Thursday, July 21 • 9:40 AM - 10:40 AM

McCormick Place - W185d


STRAND: Developing Scientific Literacy in the Science and STEM Classroom

Show Details

Hexagonal Thinking ensures the learning environment features a high degree of student engagement by providing a framework for academic discussion where all students participate. Participants will collaborate with colleagues to experience Hexagonal Thinking using science and math content vocabulary and visuals that will then be used to synthesize information into a piece of critical writing.

TAKEAWAYS:
Participants will learn a strategy for making thinking, learning and content connections visible in the classroom.

SPEAKERS:
Michelle Yates (Aledo ISD: Aledo, TX), Miranda Rosenhoover (Aledo ISD: Aledo, TX)

Exploring Energy Forms and Transformations in the Real World

Thursday, July 21 • 2:20 PM - 3:20 PM

McCormick Place - W185a


STRAND: Developing Scientific Literacy in the Science and STEM Classroom

Show Details

NEED’s Science of Energy stations provide a hands-on approach to experimenting with objects used in student’s daily lives while incorporating scientific processing skills such as making observations, measuring, recording results, compare and contrast, categorize, make predictions, analyze and graph results, and draw conclusions. Workshop participants will rotate through six stations just as their students would in the classroom or OST Program, to learn about the different forms of energy and energy transformations using objects such as a toy car, apple, yo-yo, compass, bouncy ball, glow stick, etc. Using the same materials, the station guides can be easily differentiated for elementary, intermediate, and secondary levels. Each station includes a "What's Happening" article that provides additional informational text on the energy transformation that took place at the station and ties to more real-life examples for further visualization and understanding. The station guides have been correlated to each state’s individual science and math standards, as well as effectively support Next Generation Science Standards.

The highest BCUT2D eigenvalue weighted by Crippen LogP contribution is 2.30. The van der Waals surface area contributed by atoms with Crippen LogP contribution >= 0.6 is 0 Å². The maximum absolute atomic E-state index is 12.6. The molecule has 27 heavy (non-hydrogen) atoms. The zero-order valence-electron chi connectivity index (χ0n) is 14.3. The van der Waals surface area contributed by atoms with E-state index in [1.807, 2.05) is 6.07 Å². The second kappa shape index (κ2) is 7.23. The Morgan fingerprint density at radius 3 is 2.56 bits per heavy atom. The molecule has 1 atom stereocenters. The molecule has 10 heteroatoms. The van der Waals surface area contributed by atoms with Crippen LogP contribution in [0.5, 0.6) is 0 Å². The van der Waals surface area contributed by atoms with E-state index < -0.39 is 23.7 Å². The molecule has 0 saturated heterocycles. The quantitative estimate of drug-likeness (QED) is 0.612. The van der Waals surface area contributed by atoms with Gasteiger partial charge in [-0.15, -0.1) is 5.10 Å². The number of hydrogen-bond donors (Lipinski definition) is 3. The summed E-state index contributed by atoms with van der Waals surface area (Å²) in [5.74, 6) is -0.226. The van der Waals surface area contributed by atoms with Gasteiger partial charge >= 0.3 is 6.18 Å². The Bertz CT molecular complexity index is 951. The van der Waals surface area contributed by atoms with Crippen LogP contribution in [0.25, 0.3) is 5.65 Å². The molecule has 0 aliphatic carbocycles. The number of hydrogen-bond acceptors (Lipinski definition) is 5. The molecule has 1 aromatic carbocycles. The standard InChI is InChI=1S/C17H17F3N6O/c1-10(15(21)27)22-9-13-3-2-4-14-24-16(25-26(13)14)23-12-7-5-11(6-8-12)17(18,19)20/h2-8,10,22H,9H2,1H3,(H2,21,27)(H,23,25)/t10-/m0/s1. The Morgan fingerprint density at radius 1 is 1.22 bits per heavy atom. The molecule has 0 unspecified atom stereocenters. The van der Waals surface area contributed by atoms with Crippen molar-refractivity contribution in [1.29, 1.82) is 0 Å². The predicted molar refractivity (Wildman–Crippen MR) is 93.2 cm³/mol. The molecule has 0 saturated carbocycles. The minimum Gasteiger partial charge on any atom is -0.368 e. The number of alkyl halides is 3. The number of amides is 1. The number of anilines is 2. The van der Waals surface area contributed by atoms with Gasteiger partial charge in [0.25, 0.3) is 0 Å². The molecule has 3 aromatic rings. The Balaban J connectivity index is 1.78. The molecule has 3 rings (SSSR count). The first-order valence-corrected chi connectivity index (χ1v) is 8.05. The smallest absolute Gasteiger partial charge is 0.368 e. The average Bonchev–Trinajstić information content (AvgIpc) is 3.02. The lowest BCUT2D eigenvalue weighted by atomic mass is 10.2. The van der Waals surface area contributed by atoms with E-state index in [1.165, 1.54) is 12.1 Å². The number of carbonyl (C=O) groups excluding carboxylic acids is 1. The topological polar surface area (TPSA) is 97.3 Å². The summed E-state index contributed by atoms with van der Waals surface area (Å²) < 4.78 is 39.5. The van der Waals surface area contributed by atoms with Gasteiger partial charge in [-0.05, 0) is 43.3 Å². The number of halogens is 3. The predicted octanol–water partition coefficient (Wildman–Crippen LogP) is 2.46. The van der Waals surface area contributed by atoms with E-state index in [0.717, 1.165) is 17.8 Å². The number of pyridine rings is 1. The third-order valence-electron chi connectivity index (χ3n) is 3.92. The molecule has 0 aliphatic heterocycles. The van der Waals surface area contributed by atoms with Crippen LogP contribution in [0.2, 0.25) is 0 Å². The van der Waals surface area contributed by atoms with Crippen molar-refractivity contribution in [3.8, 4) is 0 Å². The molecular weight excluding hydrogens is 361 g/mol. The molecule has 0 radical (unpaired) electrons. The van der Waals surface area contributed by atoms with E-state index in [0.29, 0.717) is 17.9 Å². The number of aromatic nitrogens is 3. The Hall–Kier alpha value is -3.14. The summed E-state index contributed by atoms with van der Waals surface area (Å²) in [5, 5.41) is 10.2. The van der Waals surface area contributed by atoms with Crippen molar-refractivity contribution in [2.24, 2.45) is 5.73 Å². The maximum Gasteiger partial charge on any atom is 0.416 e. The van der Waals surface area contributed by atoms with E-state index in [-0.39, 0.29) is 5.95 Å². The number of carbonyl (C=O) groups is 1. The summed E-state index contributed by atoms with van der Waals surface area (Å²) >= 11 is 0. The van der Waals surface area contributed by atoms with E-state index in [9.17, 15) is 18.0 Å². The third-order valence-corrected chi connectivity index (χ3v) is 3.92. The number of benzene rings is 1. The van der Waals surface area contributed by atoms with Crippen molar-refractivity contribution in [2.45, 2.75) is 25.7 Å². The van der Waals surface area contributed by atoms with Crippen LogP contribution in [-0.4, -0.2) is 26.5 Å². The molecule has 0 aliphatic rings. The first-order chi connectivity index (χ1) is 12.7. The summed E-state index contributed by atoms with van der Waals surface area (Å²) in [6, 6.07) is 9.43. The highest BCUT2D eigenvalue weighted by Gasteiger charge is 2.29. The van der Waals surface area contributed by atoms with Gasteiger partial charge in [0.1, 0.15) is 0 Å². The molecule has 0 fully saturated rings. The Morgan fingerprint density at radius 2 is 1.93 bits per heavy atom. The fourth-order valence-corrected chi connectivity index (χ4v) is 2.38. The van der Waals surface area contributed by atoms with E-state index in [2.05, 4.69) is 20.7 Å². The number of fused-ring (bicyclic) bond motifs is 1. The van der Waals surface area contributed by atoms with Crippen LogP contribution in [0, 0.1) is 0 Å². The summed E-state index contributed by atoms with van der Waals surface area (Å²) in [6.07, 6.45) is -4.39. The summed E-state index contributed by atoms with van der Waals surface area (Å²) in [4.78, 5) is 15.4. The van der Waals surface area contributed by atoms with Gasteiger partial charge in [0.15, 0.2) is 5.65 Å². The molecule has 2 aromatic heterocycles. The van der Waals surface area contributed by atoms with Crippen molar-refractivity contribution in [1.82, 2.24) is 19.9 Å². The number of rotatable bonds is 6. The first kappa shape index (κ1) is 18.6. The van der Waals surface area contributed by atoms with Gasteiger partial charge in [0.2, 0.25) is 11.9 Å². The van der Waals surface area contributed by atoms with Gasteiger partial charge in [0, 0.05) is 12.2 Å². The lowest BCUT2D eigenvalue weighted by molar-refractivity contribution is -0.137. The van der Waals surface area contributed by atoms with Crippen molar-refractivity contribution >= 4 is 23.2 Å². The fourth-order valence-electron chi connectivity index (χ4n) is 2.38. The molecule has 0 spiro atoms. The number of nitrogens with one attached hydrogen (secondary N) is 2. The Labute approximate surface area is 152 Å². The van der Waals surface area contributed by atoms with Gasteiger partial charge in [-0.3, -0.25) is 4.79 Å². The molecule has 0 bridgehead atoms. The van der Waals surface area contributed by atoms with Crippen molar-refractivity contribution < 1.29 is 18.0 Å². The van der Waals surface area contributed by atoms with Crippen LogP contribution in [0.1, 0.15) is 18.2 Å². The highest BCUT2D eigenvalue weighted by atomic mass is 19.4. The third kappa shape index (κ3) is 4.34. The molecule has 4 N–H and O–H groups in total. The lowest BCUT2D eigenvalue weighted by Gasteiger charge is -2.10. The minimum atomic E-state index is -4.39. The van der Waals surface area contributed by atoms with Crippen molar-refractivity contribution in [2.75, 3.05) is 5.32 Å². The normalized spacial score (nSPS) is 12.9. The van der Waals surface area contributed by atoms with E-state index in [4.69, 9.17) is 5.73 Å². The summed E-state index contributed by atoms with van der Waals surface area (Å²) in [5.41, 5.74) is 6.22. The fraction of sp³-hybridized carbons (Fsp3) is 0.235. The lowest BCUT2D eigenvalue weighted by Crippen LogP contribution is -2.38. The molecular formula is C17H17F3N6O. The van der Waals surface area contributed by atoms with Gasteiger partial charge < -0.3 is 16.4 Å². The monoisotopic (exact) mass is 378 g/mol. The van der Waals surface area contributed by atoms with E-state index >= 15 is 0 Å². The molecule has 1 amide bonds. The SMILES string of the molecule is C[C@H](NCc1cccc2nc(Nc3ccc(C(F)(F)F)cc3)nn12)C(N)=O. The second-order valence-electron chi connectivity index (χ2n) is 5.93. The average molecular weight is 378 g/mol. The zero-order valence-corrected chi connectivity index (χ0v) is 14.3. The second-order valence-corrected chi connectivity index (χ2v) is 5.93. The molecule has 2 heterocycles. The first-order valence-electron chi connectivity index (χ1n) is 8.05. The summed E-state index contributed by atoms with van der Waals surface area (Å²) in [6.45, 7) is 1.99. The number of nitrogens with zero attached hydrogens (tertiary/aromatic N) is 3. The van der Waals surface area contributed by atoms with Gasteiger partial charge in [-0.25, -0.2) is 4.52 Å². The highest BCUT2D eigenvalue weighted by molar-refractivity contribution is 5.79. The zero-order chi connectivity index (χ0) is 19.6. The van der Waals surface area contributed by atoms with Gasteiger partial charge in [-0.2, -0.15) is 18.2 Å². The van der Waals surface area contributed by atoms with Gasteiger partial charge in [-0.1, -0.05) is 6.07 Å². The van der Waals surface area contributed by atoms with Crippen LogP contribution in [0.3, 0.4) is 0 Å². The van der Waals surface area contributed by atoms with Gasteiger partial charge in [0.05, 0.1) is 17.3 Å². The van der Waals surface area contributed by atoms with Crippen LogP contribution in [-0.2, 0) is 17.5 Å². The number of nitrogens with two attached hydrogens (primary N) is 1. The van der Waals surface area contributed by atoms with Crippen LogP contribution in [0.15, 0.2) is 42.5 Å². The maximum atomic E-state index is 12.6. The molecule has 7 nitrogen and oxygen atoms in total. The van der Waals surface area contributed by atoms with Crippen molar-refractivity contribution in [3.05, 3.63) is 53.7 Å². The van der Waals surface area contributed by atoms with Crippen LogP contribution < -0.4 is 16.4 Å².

TAKEAWAYS:
Workshop participants will engage in hands-on experiments just as their students would, using items we encounter in our daily lives that demonstrate energy forms and their transformations and applications to real-life examples for further visualization and understanding.